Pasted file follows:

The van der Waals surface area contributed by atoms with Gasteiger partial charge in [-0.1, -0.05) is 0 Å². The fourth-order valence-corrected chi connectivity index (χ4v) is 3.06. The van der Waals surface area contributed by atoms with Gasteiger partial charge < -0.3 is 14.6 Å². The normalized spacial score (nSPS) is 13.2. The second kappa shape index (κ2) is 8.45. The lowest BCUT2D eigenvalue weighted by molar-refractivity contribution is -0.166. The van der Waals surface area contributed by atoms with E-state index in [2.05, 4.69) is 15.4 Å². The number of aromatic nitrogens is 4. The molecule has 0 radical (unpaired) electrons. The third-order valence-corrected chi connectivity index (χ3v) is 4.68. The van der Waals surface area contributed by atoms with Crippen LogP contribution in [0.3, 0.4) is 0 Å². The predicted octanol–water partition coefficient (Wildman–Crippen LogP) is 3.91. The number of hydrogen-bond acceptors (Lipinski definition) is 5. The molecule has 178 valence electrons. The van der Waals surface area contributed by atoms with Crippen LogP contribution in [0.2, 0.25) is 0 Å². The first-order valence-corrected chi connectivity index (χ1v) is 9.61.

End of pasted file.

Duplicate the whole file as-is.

The van der Waals surface area contributed by atoms with Gasteiger partial charge in [-0.1, -0.05) is 0 Å². The fourth-order valence-corrected chi connectivity index (χ4v) is 3.06. The van der Waals surface area contributed by atoms with Gasteiger partial charge < -0.3 is 14.6 Å². The normalized spacial score (nSPS) is 13.2. The second kappa shape index (κ2) is 8.45. The lowest BCUT2D eigenvalue weighted by molar-refractivity contribution is -0.166. The van der Waals surface area contributed by atoms with E-state index in [2.05, 4.69) is 15.4 Å². The number of aromatic nitrogens is 4. The molecule has 0 radical (unpaired) electrons. The third-order valence-corrected chi connectivity index (χ3v) is 4.68. The van der Waals surface area contributed by atoms with Crippen LogP contribution in [0.3, 0.4) is 0 Å². The predicted octanol–water partition coefficient (Wildman–Crippen LogP) is 3.91. The number of hydrogen-bond acceptors (Lipinski definition) is 5. The molecule has 178 valence electrons. The van der Waals surface area contributed by atoms with Crippen LogP contribution in [0.2, 0.25) is 0 Å². The first-order valence-corrected chi connectivity index (χ1v) is 9.61.